Wished I really convinced my parents to put me in a regular public school rather than a scientology school. Though I probably would not have been able to.


Long list in no particular order. Read more, exercise more, not smoke like ever, eat better, and learn financial stuff like budgeting, savings, and stocks. Most of all. I look back on the little things I stressed about that now I see weren't worth it. We need to stop worrying so much.


be a kid. stop trying to get older. i'm about to turn 15 soon, and i feel like a fully fledged adult with the amount of responsibilities i forced onto myself in my early preteens. for instance, working hard to join a gifted program. the amount of stress they put on gifted kids is unworldly. kids in my class would have casual conversations about what university program you were applying for, and would shame you if you didn't know by grade 5. exposing myself to adult content - porn, graphic violence, all that jazz. i'm numb to it now. i feel like i don't have emotions anymore because i learned to supress them and normalize violence at such a young age.


Wish I got educated way earlier, I am 26 and about to start studying after summer.


Kept in shape. It’s been three years since I was serious about fitness, and getting “back into it” has been a chore. I know it’s never too late to start over, and I can get somewhere even better than where I was, but life happens. I also wish I had started earlier. I didn’t start taking my health seriously until college, I spent all of Highschool unhappy and physically ill. I just didn’t have the drive. Once I did, and I felt so much better, I realized what I had been missing.


Ballet. Would have set me up with a certain amount of muscle strength and good posture.


1. Hardened my personality Perception has big effect on you whether you realize it or not...and unless you rolled really lucky at birth, you're going to struggle. When I was young, I was an extremely idealistic kid...and as the years piled on...so did the disappointment and harsh consequences of reality. Eventually I learned to accept it for what it is...the reality of life. It sucked, but once I got over putting too much stock into "How it should be"...I found it easier to move along by appreciating more the good things I had. 2. Stay in good Physical Condition The condition of your body doesn't just affect how fast you can run a mile. It affects how well you can think. And the effects compound over time...so it's not unusual to see people that are dying off in their 50s...meanwhile finding someone else in their 60's that are still doing physical labor and are rockstars at it. Genetics have their effect, but generally taking care of yourself is going to pay heavy dividends at all stages, especially later life. 3. Learn not to put too much stock in the opinions of others This is not to say that you should brush off people's opinions like a pest...but you should also not let them be a large determining factor in your decision making. Some folks are just shitheads, but overwhelmingly...people do carry decent intent behind their expressed opinions...but don't know the specifics of -your- situation..and thus can easily lead you astray without even really realizing it.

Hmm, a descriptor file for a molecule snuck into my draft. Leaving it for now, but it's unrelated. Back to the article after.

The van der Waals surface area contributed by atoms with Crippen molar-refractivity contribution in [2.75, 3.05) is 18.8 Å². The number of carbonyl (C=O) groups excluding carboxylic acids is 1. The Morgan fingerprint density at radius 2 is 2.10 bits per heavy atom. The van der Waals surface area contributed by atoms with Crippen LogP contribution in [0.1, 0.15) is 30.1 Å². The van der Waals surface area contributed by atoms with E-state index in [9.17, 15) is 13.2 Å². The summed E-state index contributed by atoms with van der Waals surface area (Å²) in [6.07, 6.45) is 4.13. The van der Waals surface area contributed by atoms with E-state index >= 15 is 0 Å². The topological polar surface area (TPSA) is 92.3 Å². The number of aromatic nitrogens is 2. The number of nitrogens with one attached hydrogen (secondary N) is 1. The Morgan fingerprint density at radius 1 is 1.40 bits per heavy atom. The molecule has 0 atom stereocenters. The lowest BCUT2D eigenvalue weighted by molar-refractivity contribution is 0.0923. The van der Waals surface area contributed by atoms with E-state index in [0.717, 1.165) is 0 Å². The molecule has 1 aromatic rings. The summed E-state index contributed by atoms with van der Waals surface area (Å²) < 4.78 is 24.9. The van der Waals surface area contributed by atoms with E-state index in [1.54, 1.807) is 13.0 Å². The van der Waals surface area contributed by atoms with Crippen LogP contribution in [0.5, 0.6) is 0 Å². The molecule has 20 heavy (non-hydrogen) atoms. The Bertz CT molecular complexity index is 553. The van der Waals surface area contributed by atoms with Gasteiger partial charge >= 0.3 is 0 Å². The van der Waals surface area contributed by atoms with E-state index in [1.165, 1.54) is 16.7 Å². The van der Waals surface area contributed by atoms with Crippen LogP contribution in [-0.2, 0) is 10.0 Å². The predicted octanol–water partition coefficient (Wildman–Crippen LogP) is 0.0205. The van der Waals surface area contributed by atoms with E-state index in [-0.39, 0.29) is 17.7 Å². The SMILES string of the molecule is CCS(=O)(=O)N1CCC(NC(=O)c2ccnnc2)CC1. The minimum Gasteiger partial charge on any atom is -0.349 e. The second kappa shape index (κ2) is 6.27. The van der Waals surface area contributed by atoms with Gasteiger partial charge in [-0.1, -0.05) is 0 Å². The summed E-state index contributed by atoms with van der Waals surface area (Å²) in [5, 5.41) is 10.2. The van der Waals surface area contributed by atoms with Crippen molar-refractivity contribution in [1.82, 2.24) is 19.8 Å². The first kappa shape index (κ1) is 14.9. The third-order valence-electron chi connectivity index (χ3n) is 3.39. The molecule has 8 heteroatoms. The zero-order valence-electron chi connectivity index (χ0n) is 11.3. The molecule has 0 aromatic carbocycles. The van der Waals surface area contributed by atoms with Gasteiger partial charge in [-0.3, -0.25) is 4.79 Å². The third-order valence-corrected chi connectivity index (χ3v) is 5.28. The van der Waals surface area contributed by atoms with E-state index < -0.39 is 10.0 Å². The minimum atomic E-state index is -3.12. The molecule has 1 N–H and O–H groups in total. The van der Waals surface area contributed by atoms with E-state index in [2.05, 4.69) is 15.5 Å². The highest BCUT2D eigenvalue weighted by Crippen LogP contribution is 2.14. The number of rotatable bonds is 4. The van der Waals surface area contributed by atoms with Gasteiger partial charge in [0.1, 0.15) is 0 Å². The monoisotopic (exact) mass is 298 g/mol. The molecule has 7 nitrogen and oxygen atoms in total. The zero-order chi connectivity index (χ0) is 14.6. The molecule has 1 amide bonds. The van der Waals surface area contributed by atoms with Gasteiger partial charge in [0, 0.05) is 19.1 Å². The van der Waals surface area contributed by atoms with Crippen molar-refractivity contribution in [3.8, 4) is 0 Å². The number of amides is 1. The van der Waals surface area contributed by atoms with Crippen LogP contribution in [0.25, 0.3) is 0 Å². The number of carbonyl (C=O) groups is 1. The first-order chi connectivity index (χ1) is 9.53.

I wish I would have adopted an attitude of appreciation and gratitude towards my parents, instead of one of deference. I wish I would have voiced what I wanted and stood by what I thought I needed in my life more often. I love my parents, but if I was meeting them for the first time, there's no way I'd take advice from them. Growing up, my folks worked hard to give my sister and I many opportunities they never dreamed of. Growing into an adult, it seemed ungrateful not to "respect" how they thought I should be handling the big things in my life. I enjoyed their financial support, so I felt obligated to dutifully follow their advice. Plus, they had more life experience and it would be foolish not to listen to that. Looking back, I'm shocked at how freely they gave advice, usually sternly, on things they knew nothing about. Outside of their fields they knew as much as the next person and they never grasped how much the world had changed since the 00's. On top of that, they never got to know me as an adult, so their guidance, while well-meaning, really only related back to when they knew me as a teenager. Sometimes it feels like I allowed them to "buy" my life-- I wish I never sold.


I wish I had tried harder to make human connections instead of relishing solitude. I'm now 26, without any kind of relationship when that's all I crave.


Start reading early. I admit I am one of the top students in my class, and I have excelled in English and Writing. I owe of all it to reading. It helped me develop those skills and inspired me to write entire short stories (never published) by 1st Grade. Grab a book you enjoy and start reading now. You won’t regret it.


Worked like five jobs in high school and saved for college. Granted, I did babysit and that family is some of my closest friends today. And I loved every extracurricular I did in high school, my schedule was jam packed, I didn’t not work a “real job” because I was lazy. But I wish during the summers my mom had made me go get one or something one day a week or ANYTHING. After seven years of living at home and throwing money at my loans, I’m finally moving out because I paid some off and saved some this past year. But still have $30k to go.


Buy Bitcoin


Join the military, i always wanted to join the marines but couldn't get in because i had half inch size plugs in each ear. My quality of life would have been so different.


I wish I went to uni when I was 18 rather than 40 like I did


I wish I didn’t start drinking as a teen.


Start a Roth IRA, by the time you're old and can't work of you started young and paid into it (even a couple hundred bucks a year) you'd have so much more success retiring


I wish my little brother was aborted. (For actual reasons I won't go into for personal reasons)


Young guy here just reading the comments


Tell my mom that I'm transgender the first time I figured things out as a kid, instead of hiding in the closet and letting puberty fuck me up


brush my fucking teeth


save/invest money to have a serious emergency fund. i have that now, but earlier in my career i didn't, and there were times i was stuck in a bad job where if i did i could have left. emergency funds aren't just for emergencies. sometimes you need to tell a boss to fuck off.


I wish I never started vaping or smoking cigarettes. At all. My grandmother passed away from very serious emphysema and COPD. Which was painful for her


I wish I'd trusted my own judgement more and been more decisive. I wish I'd never started smoking cigarettes.


I wish I’d been born to richer parents. My biggest regret


Good eating habits. Also, if I could tell my younger self to use a wheely backpack, I wouldn't have screwed up shoulders and a bad neck now.


1. Stay out of debt 2. Stay healthy 3. Use 20's for adventure


Coming out early.


i wish i would have seeked help for my mental health issues earlier, like that shit has only ruined so many years for me...


Transition. Now life is hell and I just want to die all the time.


Saved more and didnt put up with shitty peoples crap.


Save my money and keep a journal.


I wish I spent more time actually understanding the marketability—or lack thereof—of my bachelors degree. I just have an expensive piece of paper, and I work alongside folks with no degree who get paid the same.